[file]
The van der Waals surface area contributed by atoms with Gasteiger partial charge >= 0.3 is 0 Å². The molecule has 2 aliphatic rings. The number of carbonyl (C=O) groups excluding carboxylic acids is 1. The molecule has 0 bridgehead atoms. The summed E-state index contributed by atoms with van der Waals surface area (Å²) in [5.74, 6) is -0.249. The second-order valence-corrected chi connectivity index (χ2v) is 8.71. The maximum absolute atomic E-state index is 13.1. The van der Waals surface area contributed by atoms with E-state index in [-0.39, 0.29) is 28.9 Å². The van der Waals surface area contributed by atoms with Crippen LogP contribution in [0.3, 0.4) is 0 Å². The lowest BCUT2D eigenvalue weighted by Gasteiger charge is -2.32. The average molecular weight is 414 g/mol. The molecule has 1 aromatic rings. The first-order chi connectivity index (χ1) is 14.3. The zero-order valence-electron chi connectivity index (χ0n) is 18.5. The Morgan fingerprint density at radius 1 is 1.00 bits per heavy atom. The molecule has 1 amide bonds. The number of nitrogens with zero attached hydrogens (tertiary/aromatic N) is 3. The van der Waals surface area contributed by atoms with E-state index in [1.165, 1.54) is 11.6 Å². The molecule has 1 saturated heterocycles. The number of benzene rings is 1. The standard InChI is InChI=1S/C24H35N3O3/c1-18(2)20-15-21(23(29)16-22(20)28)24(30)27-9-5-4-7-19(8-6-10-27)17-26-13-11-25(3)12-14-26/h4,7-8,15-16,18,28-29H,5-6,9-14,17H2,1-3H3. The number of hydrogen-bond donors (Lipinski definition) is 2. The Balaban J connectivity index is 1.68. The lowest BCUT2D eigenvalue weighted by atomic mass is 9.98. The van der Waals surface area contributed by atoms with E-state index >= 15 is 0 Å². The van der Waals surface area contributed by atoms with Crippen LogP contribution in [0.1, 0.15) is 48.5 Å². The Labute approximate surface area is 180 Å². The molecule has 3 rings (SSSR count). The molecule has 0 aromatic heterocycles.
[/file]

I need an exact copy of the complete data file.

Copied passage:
The van der Waals surface area contributed by atoms with Gasteiger partial charge >= 0.3 is 0 Å². The molecule has 2 aliphatic rings. The number of carbonyl (C=O) groups excluding carboxylic acids is 1. The molecule has 0 bridgehead atoms. The summed E-state index contributed by atoms with van der Waals surface area (Å²) in [5.74, 6) is -0.249. The second-order valence-corrected chi connectivity index (χ2v) is 8.71. The maximum absolute atomic E-state index is 13.1. The van der Waals surface area contributed by atoms with E-state index in [-0.39, 0.29) is 28.9 Å². The van der Waals surface area contributed by atoms with Crippen LogP contribution in [0.3, 0.4) is 0 Å². The lowest BCUT2D eigenvalue weighted by Gasteiger charge is -2.32. The average molecular weight is 414 g/mol. The molecule has 1 aromatic rings. The first-order chi connectivity index (χ1) is 14.3. The zero-order valence-electron chi connectivity index (χ0n) is 18.5. The Morgan fingerprint density at radius 1 is 1.00 bits per heavy atom. The molecule has 1 amide bonds. The number of nitrogens with zero attached hydrogens (tertiary/aromatic N) is 3. The van der Waals surface area contributed by atoms with E-state index in [1.165, 1.54) is 11.6 Å². The molecule has 1 saturated heterocycles. The number of benzene rings is 1. The standard InChI is InChI=1S/C24H35N3O3/c1-18(2)20-15-21(23(29)16-22(20)28)24(30)27-9-5-4-7-19(8-6-10-27)17-26-13-11-25(3)12-14-26/h4,7-8,15-16,18,28-29H,5-6,9-14,17H2,1-3H3. The number of hydrogen-bond donors (Lipinski definition) is 2. The Balaban J connectivity index is 1.68. The lowest BCUT2D eigenvalue weighted by atomic mass is 9.98. The van der Waals surface area contributed by atoms with E-state index >= 15 is 0 Å². The van der Waals surface area contributed by atoms with Crippen LogP contribution in [0.1, 0.15) is 48.5 Å². The Labute approximate surface area is 180 Å². The molecule has 3 rings (SSSR count). The molecule has 0 aromatic heterocycles.